The district implemented the recommendations and recorded a significant increase in newly eligible students of color from the previous year. The equity team thinks these efforts could be taken even further with universal second-grade screening at all elementary schools in the district, not just Title I schools.

This fall, Bruckner’s team has rallied people who want to see greater equity in Seattle’s Advanced Learning programs to advocate for a concrete list of changes at school board meetings. For example, since teachers often prompt parents to refer their children to the HCC program, the group recommends both better training for teachers on how to identify gifted students and anti-bias training.

Under the guidance of the equity team, Thurgood Marshall Elementary Principal Katherine May has worked with teachers at her school, helping them to recognize giftedness in kids who don’t immediately stand out.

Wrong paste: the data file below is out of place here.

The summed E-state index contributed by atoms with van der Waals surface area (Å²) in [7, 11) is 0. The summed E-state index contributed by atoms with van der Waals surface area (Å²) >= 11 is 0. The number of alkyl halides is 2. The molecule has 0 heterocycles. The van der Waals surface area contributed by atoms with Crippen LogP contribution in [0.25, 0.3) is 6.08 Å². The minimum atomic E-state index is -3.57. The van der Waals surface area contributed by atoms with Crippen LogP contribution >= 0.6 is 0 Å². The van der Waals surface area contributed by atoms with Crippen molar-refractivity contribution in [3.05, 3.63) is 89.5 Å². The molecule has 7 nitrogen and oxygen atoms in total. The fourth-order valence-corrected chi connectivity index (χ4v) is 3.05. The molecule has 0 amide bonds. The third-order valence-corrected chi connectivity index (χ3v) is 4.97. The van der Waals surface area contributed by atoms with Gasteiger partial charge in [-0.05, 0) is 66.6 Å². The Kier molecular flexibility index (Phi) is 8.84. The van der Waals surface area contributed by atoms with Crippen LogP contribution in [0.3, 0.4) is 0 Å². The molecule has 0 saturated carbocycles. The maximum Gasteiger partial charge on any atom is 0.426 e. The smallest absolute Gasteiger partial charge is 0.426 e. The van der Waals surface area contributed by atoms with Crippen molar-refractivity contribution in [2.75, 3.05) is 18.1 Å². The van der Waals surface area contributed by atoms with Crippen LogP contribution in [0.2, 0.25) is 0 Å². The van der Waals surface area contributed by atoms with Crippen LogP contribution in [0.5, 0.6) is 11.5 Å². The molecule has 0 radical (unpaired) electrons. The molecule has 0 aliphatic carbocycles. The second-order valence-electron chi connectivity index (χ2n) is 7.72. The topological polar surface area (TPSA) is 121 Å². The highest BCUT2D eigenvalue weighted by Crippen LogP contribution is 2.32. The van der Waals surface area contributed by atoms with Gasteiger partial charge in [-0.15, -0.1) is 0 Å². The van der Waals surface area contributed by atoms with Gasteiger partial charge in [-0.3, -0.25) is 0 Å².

“A kid may come to us not speaking any English at all, but he or she develops language skills very quickly,” says May. “Even though they may not be getting the highest scores on grade-level content, the fact that they are acquiring English so quickly may be a sign of giftedness and shouldn’t be overlooked.”

Some parents with students in the HCC program have expressed concern that broadening the program will make it more difficult for their child to receive the high level of academic rigor they require to stay engaged. May says that fear is misguided.